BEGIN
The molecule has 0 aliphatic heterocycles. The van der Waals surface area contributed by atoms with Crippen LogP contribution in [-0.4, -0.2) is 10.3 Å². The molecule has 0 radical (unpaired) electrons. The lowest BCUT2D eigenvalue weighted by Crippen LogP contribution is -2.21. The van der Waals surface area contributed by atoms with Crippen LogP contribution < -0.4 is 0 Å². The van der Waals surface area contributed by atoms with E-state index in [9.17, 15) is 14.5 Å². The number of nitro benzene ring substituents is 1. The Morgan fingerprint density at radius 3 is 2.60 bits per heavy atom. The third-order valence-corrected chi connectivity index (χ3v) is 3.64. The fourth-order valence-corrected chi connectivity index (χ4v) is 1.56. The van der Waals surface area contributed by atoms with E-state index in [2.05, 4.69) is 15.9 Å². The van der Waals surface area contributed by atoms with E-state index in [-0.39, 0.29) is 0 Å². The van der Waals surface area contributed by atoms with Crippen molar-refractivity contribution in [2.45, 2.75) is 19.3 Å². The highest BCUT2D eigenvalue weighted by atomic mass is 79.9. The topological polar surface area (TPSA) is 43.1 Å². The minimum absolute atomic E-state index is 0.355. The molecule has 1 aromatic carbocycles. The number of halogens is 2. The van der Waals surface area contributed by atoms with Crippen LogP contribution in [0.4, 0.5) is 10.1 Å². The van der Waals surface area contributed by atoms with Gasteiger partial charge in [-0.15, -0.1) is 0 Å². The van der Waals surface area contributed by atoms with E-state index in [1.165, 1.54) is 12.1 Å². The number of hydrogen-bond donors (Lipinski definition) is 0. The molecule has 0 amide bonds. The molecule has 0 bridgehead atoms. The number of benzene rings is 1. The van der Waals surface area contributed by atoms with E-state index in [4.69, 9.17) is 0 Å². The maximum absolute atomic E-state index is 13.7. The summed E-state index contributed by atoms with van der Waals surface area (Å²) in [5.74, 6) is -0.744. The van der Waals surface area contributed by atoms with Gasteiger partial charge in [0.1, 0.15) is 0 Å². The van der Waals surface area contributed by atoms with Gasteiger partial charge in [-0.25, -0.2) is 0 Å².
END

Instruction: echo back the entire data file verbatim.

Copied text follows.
The molecule has 0 aliphatic heterocycles. The van der Waals surface area contributed by atoms with Crippen LogP contribution in [-0.4, -0.2) is 10.3 Å². The molecule has 0 radical (unpaired) electrons. The lowest BCUT2D eigenvalue weighted by Crippen LogP contribution is -2.21. The van der Waals surface area contributed by atoms with Crippen LogP contribution < -0.4 is 0 Å². The van der Waals surface area contributed by atoms with E-state index in [9.17, 15) is 14.5 Å². The number of nitro benzene ring substituents is 1. The Morgan fingerprint density at radius 3 is 2.60 bits per heavy atom. The third-order valence-corrected chi connectivity index (χ3v) is 3.64. The fourth-order valence-corrected chi connectivity index (χ4v) is 1.56. The van der Waals surface area contributed by atoms with E-state index in [2.05, 4.69) is 15.9 Å². The van der Waals surface area contributed by atoms with E-state index in [-0.39, 0.29) is 0 Å². The van der Waals surface area contributed by atoms with Crippen molar-refractivity contribution in [2.45, 2.75) is 19.3 Å². The highest BCUT2D eigenvalue weighted by atomic mass is 79.9. The topological polar surface area (TPSA) is 43.1 Å². The minimum absolute atomic E-state index is 0.355. The molecule has 1 aromatic carbocycles. The number of halogens is 2. The van der Waals surface area contributed by atoms with Crippen LogP contribution in [0.4, 0.5) is 10.1 Å². The van der Waals surface area contributed by atoms with Gasteiger partial charge in [-0.15, -0.1) is 0 Å². The van der Waals surface area contributed by atoms with E-state index in [1.165, 1.54) is 12.1 Å². The number of hydrogen-bond donors (Lipinski definition) is 0. The molecule has 0 amide bonds. The molecule has 0 bridgehead atoms. The number of benzene rings is 1. The van der Waals surface area contributed by atoms with E-state index in [4.69, 9.17) is 0 Å². The maximum absolute atomic E-state index is 13.7. The summed E-state index contributed by atoms with van der Waals surface area (Å²) in [5.74, 6) is -0.744. The van der Waals surface area contributed by atoms with Gasteiger partial charge in [0.1, 0.15) is 0 Å². The van der Waals surface area contributed by atoms with Gasteiger partial charge in [-0.25, -0.2) is 0 Å².